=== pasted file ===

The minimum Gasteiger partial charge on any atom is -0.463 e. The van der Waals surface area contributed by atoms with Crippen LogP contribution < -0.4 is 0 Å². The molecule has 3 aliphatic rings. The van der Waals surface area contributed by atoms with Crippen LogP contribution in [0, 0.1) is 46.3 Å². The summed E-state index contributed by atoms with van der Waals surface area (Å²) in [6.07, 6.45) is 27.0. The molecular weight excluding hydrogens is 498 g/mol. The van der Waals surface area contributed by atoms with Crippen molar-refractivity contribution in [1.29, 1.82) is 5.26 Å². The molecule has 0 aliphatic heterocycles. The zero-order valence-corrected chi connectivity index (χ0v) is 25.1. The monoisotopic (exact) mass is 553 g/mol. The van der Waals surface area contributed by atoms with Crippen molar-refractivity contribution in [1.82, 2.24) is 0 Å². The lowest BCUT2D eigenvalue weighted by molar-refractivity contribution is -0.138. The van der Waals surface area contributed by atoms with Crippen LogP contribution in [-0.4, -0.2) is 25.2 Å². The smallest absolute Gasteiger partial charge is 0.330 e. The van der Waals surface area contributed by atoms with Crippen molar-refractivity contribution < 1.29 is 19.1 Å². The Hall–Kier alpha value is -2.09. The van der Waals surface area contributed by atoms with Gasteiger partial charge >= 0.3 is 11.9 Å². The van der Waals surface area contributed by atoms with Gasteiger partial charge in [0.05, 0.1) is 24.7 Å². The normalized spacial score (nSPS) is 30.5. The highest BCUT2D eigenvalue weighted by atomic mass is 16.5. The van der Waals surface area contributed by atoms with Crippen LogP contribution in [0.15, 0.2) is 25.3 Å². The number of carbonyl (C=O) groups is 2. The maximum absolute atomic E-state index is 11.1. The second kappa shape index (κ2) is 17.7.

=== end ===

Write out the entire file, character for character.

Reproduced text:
The minimum Gasteiger partial charge on any atom is -0.463 e. The van der Waals surface area contributed by atoms with Crippen LogP contribution < -0.4 is 0 Å². The molecule has 3 aliphatic rings. The van der Waals surface area contributed by atoms with Crippen LogP contribution in [0, 0.1) is 46.3 Å². The summed E-state index contributed by atoms with van der Waals surface area (Å²) in [6.07, 6.45) is 27.0. The molecular weight excluding hydrogens is 498 g/mol. The van der Waals surface area contributed by atoms with Crippen molar-refractivity contribution in [1.29, 1.82) is 5.26 Å². The molecule has 0 aliphatic heterocycles. The zero-order valence-corrected chi connectivity index (χ0v) is 25.1. The monoisotopic (exact) mass is 553 g/mol. The van der Waals surface area contributed by atoms with Crippen molar-refractivity contribution in [1.82, 2.24) is 0 Å². The lowest BCUT2D eigenvalue weighted by molar-refractivity contribution is -0.138. The van der Waals surface area contributed by atoms with Crippen LogP contribution in [-0.4, -0.2) is 25.2 Å². The smallest absolute Gasteiger partial charge is 0.330 e. The van der Waals surface area contributed by atoms with Crippen molar-refractivity contribution < 1.29 is 19.1 Å². The Hall–Kier alpha value is -2.09. The van der Waals surface area contributed by atoms with Gasteiger partial charge >= 0.3 is 11.9 Å². The van der Waals surface area contributed by atoms with Gasteiger partial charge in [0.05, 0.1) is 24.7 Å². The normalized spacial score (nSPS) is 30.5. The highest BCUT2D eigenvalue weighted by atomic mass is 16.5. The van der Waals surface area contributed by atoms with Crippen LogP contribution in [0.15, 0.2) is 25.3 Å². The number of carbonyl (C=O) groups is 2. The maximum absolute atomic E-state index is 11.1. The second kappa shape index (κ2) is 17.7.